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Aimsel Ponti

Aimsel Ponti is a Content Producer at and a music writer for and the Portland Press Herald. She has been obsessed with - and inspired by - music since she listened to Monkees records borrowed from the town library when she was six years old. She bought her first Rolling Stones record at a flea market when she was in 7th grade and discovered David Bowie a year later. She's a HUGE fan of the local music scene and covers it along with national musical happenings in her "Face the Music" column and with artist interviews that appear in print in the Portland Press Herald and online at You'll also find her out and about absorbing live music like a sponge and roaming around local record shops and flea markets. Aimsel is also the host of Music from 207 on 98.9 WCLZ and appears monthly on the News Center Maine TV show “207” to talk of course.

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Posted: January 27, 2017

Boston’s The Ballroom Thieves bring ‘Deadeye’ tunes to Portland

Written by: Aimsel Ponti
The Ballroom Thieves. Photo by Victor of Valencia

The Ballroom Thieves. Photo by Victor of Valencia

For several months now I’ve been walking to work, which is a journey that takes me over the Casco Bay Bridge and always features a fantastic soundtrack on my newish headphones that not only keep my ears warm but also fill my heart and soul with a sound that can’t be replicated by the earbuds that come with most phones.

For the past couple of weeks, my ears have been treated to a whole lot of “Deadeye,” the new album from The Ballroom Thieves, and I can’t wait to hear many of these songs performed live on Thursday night in Portland. The Ballroom Thieves is the Boston trio of Martin Earley (guitar, vocals), Devin Mauch (percussion, vocals) and Calin Peters (cello, vocals), and “Deadeye” is their second full-length album (in addition to two EPs).

Do you ever look up a word in an online dictionary and then click on the audio pronunciation just for fun? Well, if I were in charge, when you click on the word “passionate,” you’d hear the sound of The Ballroom Thieves. It would be a rotation of songs, starting with the “Deadeye” opening track “Peregrine.” Some ambient sounds, including birds, infuse the beginning of the song, which is soon filled with the bold vocals of Earley and equally bold harmonies from Mauch and Peters.

Here’s “Peregrine”

“You know I don’t mean to upset you/My windy words are meager/On an island set to perish or be rescued I’m not espoused to either.” Halfway through, Peters’ cello storms into the song in glorious fashion, and Mauch’s percussion punctuates throughout. The song rises and falls, takes sharp turns and reaches almost spiritual heights, then lands like a feather on a park bench.

“For Mercy” is a gentler tune, again with spine-tingling harmonies like a fire being misted with gasoline. Which brings “Deadeye” to the emotionally stirring “Canary” with Peters on lead vocals. “Hear me through this dying day and hold the words that were not meant for you.”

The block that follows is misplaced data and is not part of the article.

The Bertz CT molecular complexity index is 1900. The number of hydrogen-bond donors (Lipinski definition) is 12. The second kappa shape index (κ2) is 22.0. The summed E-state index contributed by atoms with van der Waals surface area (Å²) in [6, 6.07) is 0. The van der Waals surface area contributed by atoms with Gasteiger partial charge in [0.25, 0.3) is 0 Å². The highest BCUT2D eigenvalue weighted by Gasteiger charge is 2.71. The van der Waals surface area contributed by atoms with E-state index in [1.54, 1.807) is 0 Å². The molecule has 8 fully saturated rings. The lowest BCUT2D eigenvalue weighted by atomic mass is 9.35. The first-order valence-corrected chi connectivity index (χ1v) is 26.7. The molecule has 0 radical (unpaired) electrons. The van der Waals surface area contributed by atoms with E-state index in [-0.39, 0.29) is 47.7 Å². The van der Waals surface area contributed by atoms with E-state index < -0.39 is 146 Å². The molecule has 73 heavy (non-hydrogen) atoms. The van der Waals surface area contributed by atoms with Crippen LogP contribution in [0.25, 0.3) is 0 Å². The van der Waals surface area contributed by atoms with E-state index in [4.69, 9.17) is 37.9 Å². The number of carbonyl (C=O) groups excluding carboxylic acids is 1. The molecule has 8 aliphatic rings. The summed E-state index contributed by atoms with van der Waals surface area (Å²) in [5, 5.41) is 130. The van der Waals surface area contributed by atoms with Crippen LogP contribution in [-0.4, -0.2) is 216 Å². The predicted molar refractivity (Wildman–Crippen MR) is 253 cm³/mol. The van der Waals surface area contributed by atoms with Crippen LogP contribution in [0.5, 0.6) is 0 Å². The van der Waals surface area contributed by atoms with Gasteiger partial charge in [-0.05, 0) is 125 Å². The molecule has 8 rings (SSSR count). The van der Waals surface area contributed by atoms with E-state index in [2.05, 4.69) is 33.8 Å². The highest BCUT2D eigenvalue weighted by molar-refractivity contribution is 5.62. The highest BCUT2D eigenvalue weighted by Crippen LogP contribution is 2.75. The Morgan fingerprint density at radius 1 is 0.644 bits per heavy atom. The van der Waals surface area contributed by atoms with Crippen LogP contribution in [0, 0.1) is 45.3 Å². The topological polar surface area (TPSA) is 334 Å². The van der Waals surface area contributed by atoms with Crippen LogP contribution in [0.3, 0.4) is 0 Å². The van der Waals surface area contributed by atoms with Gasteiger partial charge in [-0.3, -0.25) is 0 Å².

“Deadeye” has many shining stars throughout its 13 tracks, and one at the center of its galaxy is “Anybody Else.” Earley’s on lead, but the three voices together make this song tremendous. This one is an all occasions powerhouse of a tune suitable for crying in your whiskey, doing everything you can to stitch your heart back up, or declaring your love for someone from atop the nearest mountain. “When she’s not listening and I am missing her/I never wanted anybody else/And whenever she leaves me behind/Think I’m a fool not to be by her side/I never wanted anybody else.” This is a hell of a song and I sure hope they play it on the Portland show. Sames goes for “Trouble,” another one with Peters on lead vocals. “I’m terrified of my heart/Its hunger for whatever it may want/The way it stops and starts.” You’ll be stomping along with this one while also appreciating Earley’s electric guitar.

Take a listen to “Anybody Else”

But wait, now I have to talk about the tender “Bees.” “I think she fears I’ll be a servant to my history/Or worse a slave to someone else’s misplaced doubts/So I try too hard to kill what’s out to kill me/’Til I’m blind and hiding in the lion’s mouth.”

I also want to rave about “Blood Run Red” and “Storms” and, well, pretty much every track on “Deadeye” because it really is that good.

The Ballroom Thieves are makers of exquisite, powerful and glorious folk rock that ventures into Americana, country, maybe a little blues and sometimes an orchestral landscape of music that you never want to end. In fact, forget about trying to assign any specific genre to this trio’s sound. Instead, spend your energy and time on buying a ticket, coming to the show, loving every second of it and then picking up a copy of “Deadeye” on your way out.

And, by the way, get there on time because The Suitcase Junket (Matt Lorenz) is opening the show. He’s a one-man band like you’ve never seen or heard, and this guy plays not only a mean slide guitar but an array instruments fashioned out of junkyard spare parts for his “swamp-yankee” music. For real.

The Ballroom Thieves with The Suitcase Junket

WHEN: 8 p.m. Thursday
WHERE: Port City Music Hall, 504 Congress St., Portland
HOW MUCH: $15 in advance, $20 day of show, $30 preferred seating


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